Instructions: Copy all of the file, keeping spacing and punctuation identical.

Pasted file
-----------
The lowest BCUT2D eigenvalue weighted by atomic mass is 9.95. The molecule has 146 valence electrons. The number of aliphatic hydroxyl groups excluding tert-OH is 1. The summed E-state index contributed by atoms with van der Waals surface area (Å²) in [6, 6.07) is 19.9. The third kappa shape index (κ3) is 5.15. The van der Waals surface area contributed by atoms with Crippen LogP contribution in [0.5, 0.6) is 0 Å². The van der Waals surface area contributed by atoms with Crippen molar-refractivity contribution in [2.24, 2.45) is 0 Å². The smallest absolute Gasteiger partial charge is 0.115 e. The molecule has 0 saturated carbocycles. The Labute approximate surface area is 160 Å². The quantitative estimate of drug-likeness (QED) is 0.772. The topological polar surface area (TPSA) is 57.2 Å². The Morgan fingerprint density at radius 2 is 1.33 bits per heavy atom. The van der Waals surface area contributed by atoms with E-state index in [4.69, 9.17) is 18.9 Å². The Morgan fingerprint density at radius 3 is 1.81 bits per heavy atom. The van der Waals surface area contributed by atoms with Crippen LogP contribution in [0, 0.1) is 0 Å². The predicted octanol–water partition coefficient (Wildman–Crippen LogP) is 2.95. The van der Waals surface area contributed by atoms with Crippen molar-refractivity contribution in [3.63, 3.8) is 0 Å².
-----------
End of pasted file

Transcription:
The lowest BCUT2D eigenvalue weighted by atomic mass is 9.95. The molecule has 146 valence electrons. The number of aliphatic hydroxyl groups excluding tert-OH is 1. The summed E-state index contributed by atoms with van der Waals surface area (Å²) in [6, 6.07) is 19.9. The third kappa shape index (κ3) is 5.15. The van der Waals surface area contributed by atoms with Crippen LogP contribution in [0.5, 0.6) is 0 Å². The van der Waals surface area contributed by atoms with Crippen molar-refractivity contribution in [2.24, 2.45) is 0 Å². The smallest absolute Gasteiger partial charge is 0.115 e. The molecule has 0 saturated carbocycles. The Labute approximate surface area is 160 Å². The quantitative estimate of drug-likeness (QED) is 0.772. The topological polar surface area (TPSA) is 57.2 Å². The Morgan fingerprint density at radius 2 is 1.33 bits per heavy atom. The van der Waals surface area contributed by atoms with E-state index in [4.69, 9.17) is 18.9 Å². The Morgan fingerprint density at radius 3 is 1.81 bits per heavy atom. The van der Waals surface area contributed by atoms with Crippen LogP contribution in [0, 0.1) is 0 Å². The predicted octanol–water partition coefficient (Wildman–Crippen LogP) is 2.95. The van der Waals surface area contributed by atoms with Crippen molar-refractivity contribution in [3.63, 3.8) is 0 Å².